Francis Lederer Residence (photograph by Julius Shulman)
When my brother and SIL moved into their brand new house in 1983, they were at the western edge of town, their subdivision surrounded by not-yet-developed farm/ranch land. I stayed a couple of nights with them, heard the crickets, smelled the manure, wondered about the gophers.
They are no longer at the edge — in fact, their end of town became its own city awhile back. A major landowner in the area was the former (and fairly obscure) Hollywood actor named Francis Lederer, who sold off most of his 300-acre ranch over the years to make way for some very lucrative enclaves — including the one my parents moved into over twenty years ago. What’s left of the ranch is a Mission-style house on top of a small hill, which could be reached by decrepit driveways except for the many signs warning away trespassers (read Natalie Costanza-Chavez‘s evocative piece, “The nostalgic scent of a forbidden hill.“) The Northridge earthquake damaged the house in 1994, and from the bottom of the hill, it looks like it is still crumbling to pieces.
The city extended a major San Fernando Valley thoroughfare through Lederer’s land in the 1960s, stranding his stables across the way. It too is a fake-old Mission-style building, now a gift shop called The Hidden Chateau and Gardens. The store sell shabby chic vintage furniture and knickknacks shoehorned into every inch of the former stalls, and has a pretty — if not particularly quiet and serene — garden, available for weddings and parties.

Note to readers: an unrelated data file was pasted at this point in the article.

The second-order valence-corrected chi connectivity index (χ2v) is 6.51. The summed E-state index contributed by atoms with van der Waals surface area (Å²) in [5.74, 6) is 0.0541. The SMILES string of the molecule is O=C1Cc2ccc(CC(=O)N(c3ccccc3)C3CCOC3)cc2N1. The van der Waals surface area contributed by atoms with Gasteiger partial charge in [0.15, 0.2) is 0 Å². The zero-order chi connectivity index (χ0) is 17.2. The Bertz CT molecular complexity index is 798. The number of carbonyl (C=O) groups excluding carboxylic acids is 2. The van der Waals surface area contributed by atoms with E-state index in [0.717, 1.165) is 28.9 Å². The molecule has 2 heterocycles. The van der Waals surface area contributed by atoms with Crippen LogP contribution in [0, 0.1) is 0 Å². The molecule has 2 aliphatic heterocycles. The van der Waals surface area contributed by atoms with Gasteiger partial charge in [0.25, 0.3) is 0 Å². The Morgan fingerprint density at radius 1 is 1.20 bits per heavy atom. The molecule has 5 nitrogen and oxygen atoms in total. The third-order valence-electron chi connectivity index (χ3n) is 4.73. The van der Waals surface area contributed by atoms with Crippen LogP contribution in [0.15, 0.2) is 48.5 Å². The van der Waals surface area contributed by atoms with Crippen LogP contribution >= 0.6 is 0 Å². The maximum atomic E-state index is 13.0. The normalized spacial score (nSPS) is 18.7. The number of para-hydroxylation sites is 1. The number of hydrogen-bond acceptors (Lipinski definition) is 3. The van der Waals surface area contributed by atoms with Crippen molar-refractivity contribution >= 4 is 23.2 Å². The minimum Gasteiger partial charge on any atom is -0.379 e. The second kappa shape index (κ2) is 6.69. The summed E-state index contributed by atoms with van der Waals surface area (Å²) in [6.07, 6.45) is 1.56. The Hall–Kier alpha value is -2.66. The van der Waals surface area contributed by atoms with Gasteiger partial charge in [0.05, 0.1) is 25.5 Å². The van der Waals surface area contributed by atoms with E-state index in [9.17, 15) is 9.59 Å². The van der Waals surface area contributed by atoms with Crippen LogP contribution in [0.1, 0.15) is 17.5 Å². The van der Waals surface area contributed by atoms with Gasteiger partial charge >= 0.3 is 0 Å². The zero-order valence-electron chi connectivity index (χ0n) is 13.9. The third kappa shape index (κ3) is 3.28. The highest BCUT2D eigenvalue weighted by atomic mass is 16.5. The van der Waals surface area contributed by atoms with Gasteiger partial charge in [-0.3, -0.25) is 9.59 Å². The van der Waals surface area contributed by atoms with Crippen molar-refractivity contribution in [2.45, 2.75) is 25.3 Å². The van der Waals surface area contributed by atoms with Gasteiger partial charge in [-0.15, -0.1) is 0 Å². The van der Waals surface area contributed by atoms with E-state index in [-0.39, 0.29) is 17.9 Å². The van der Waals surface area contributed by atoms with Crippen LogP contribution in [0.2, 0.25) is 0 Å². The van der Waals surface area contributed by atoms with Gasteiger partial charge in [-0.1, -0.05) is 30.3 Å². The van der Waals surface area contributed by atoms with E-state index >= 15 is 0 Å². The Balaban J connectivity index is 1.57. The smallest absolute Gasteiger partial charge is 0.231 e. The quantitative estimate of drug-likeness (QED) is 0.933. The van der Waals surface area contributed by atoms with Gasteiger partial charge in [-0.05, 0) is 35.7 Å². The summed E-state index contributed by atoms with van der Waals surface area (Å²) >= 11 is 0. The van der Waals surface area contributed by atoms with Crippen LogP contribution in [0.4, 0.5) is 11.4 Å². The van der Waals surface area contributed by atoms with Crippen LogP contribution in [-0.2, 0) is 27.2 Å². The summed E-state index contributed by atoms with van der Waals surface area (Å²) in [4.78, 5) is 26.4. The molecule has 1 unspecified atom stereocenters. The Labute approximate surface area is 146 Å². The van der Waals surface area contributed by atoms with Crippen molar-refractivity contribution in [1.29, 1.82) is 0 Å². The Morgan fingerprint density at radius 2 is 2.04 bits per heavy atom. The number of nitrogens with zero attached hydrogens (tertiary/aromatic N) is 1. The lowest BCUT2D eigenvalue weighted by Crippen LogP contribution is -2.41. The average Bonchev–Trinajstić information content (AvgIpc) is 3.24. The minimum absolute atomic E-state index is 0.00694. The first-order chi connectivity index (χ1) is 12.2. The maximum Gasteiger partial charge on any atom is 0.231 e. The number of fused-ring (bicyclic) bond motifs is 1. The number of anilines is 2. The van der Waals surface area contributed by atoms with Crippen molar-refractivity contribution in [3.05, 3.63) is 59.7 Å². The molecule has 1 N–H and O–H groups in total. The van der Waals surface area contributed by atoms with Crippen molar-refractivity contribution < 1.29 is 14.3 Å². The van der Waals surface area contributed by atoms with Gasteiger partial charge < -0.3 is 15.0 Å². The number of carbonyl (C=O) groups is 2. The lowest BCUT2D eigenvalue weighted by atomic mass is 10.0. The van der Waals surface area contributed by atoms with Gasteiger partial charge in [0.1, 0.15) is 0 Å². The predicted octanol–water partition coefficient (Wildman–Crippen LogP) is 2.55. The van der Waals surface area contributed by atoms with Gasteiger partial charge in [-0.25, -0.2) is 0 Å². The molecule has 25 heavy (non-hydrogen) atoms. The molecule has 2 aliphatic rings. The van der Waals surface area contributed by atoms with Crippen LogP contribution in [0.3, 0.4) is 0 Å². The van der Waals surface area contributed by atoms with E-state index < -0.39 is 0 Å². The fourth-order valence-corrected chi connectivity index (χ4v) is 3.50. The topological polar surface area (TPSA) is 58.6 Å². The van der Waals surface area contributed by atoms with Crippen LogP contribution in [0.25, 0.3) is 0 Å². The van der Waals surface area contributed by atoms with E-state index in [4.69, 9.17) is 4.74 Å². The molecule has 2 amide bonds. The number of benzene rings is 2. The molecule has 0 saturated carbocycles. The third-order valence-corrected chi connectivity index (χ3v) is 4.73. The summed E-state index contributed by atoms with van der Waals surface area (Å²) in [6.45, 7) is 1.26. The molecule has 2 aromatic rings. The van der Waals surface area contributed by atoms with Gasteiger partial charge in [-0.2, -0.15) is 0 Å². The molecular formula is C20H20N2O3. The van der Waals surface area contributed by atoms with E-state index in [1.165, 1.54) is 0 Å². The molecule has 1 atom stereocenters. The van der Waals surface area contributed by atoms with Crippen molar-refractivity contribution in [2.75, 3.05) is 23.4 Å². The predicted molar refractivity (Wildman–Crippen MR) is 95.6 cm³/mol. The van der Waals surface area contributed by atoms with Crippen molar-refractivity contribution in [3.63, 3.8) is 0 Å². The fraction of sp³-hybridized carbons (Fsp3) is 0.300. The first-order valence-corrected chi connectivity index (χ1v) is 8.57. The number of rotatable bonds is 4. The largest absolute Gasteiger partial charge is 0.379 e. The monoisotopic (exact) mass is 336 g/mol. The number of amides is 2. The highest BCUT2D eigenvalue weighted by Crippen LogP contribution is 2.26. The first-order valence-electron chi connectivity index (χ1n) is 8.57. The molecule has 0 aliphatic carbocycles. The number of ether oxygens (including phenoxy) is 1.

Crammed at the bottom of Lederer’s hill is a new, but already going-to-seed condo complex. Lederer’s widow objected to the development, claiming it would “adversely impact” her historic house and former stables because of increased traffic and other environmental issues. As much as I think the new condominiums are an eyesore and a mistake for the area, her historic house and stable were compromised a long time ago — say, around the time the major road bisected the ranch, or later when the couple sold off their acres to real estate developers. Meanwhile, the condominiums have been there for almost two years now, but are still unfinished. They wait, dreary in the rain. Like the Lederer driveways, many warning signs festoon the condo buildings — and in fact a security trailer seems to be permanently parked behind the gates. Perhaps the patrols are for real, because despite some open windows and lots and lots of blank walls, vandals haven’t had a go at the place. Yet. With enough rain, maybe Lederer’s hill will slide down and bury the place.
Francis Lederer in the 1940s, channeling Laurence Olivier ...
(Photograph from http://digital-library.csun.edu/copyright.html)